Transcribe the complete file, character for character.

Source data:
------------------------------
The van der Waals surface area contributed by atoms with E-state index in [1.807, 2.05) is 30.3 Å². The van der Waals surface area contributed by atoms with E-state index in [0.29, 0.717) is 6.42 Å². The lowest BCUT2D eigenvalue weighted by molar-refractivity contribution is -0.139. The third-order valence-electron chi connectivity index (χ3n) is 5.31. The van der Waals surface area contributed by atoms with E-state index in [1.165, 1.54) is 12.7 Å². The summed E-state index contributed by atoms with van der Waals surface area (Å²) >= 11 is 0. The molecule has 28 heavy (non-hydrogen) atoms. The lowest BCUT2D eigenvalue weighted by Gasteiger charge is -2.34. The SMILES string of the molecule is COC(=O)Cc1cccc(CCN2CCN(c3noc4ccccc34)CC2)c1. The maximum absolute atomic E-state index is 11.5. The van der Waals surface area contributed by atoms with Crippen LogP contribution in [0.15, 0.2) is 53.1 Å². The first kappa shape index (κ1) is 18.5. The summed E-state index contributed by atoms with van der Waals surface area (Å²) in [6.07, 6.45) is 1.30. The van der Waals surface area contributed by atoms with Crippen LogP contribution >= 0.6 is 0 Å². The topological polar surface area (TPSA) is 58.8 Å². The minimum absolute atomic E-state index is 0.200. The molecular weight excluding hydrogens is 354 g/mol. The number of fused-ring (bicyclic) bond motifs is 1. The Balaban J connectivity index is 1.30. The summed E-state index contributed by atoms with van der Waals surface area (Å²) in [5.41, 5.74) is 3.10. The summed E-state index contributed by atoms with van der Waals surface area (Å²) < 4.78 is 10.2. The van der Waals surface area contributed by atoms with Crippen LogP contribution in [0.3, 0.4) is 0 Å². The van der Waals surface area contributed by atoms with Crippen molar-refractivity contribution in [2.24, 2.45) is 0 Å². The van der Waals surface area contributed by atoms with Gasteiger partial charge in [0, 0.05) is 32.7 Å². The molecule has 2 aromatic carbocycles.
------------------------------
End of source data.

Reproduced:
The van der Waals surface area contributed by atoms with E-state index in [1.807, 2.05) is 30.3 Å². The van der Waals surface area contributed by atoms with E-state index in [0.29, 0.717) is 6.42 Å². The lowest BCUT2D eigenvalue weighted by molar-refractivity contribution is -0.139. The third-order valence-electron chi connectivity index (χ3n) is 5.31. The van der Waals surface area contributed by atoms with E-state index in [1.165, 1.54) is 12.7 Å². The summed E-state index contributed by atoms with van der Waals surface area (Å²) >= 11 is 0. The molecule has 28 heavy (non-hydrogen) atoms. The lowest BCUT2D eigenvalue weighted by Gasteiger charge is -2.34. The SMILES string of the molecule is COC(=O)Cc1cccc(CCN2CCN(c3noc4ccccc34)CC2)c1. The maximum absolute atomic E-state index is 11.5. The van der Waals surface area contributed by atoms with Crippen LogP contribution in [0.15, 0.2) is 53.1 Å². The first kappa shape index (κ1) is 18.5. The summed E-state index contributed by atoms with van der Waals surface area (Å²) in [6.07, 6.45) is 1.30. The van der Waals surface area contributed by atoms with Crippen LogP contribution >= 0.6 is 0 Å². The topological polar surface area (TPSA) is 58.8 Å². The minimum absolute atomic E-state index is 0.200. The molecular weight excluding hydrogens is 354 g/mol. The number of fused-ring (bicyclic) bond motifs is 1. The Balaban J connectivity index is 1.30. The summed E-state index contributed by atoms with van der Waals surface area (Å²) in [5.41, 5.74) is 3.10. The summed E-state index contributed by atoms with van der Waals surface area (Å²) < 4.78 is 10.2. The van der Waals surface area contributed by atoms with Crippen LogP contribution in [0.3, 0.4) is 0 Å². The van der Waals surface area contributed by atoms with Crippen molar-refractivity contribution in [2.24, 2.45) is 0 Å². The van der Waals surface area contributed by atoms with Gasteiger partial charge in [0, 0.05) is 32.7 Å². The molecule has 2 aromatic carbocycles.